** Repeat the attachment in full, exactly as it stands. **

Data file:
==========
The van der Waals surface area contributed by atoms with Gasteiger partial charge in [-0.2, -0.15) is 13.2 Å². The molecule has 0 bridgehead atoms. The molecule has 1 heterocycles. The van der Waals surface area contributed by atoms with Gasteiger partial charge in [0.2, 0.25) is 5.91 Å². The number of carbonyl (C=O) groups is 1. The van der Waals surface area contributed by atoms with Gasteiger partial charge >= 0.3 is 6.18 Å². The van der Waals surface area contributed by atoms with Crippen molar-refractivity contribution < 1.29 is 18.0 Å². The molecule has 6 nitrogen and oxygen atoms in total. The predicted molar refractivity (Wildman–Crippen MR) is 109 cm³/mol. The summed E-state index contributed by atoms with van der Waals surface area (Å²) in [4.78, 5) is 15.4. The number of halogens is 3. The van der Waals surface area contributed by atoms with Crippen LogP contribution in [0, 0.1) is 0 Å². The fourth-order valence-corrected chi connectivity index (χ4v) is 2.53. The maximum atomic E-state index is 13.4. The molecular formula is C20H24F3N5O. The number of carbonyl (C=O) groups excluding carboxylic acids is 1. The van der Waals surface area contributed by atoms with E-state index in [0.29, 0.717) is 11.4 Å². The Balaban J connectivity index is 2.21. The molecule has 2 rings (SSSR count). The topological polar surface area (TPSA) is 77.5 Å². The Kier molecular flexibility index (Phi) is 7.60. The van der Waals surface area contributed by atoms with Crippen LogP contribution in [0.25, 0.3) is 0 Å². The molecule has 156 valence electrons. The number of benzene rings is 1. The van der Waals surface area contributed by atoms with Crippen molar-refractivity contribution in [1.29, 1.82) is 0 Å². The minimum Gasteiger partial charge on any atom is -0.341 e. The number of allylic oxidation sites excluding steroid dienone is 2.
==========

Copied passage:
The van der Waals surface area contributed by atoms with Gasteiger partial charge in [-0.2, -0.15) is 13.2 Å². The molecule has 0 bridgehead atoms. The molecule has 1 heterocycles. The van der Waals surface area contributed by atoms with Gasteiger partial charge in [0.2, 0.25) is 5.91 Å². The number of carbonyl (C=O) groups is 1. The van der Waals surface area contributed by atoms with Gasteiger partial charge >= 0.3 is 6.18 Å². The van der Waals surface area contributed by atoms with Crippen molar-refractivity contribution < 1.29 is 18.0 Å². The molecule has 6 nitrogen and oxygen atoms in total. The predicted molar refractivity (Wildman–Crippen MR) is 109 cm³/mol. The summed E-state index contributed by atoms with van der Waals surface area (Å²) in [4.78, 5) is 15.4. The number of halogens is 3. The van der Waals surface area contributed by atoms with Crippen LogP contribution in [0, 0.1) is 0 Å². The fourth-order valence-corrected chi connectivity index (χ4v) is 2.53. The maximum atomic E-state index is 13.4. The molecular formula is C20H24F3N5O. The number of carbonyl (C=O) groups excluding carboxylic acids is 1. The van der Waals surface area contributed by atoms with E-state index in [0.29, 0.717) is 11.4 Å². The Balaban J connectivity index is 2.21. The molecule has 2 rings (SSSR count). The topological polar surface area (TPSA) is 77.5 Å². The Kier molecular flexibility index (Phi) is 7.60. The van der Waals surface area contributed by atoms with Crippen LogP contribution in [0.25, 0.3) is 0 Å². The molecule has 156 valence electrons. The number of benzene rings is 1. The van der Waals surface area contributed by atoms with Crippen molar-refractivity contribution in [1.29, 1.82) is 0 Å². The minimum Gasteiger partial charge on any atom is -0.341 e. The number of allylic oxidation sites excluding steroid dienone is 2.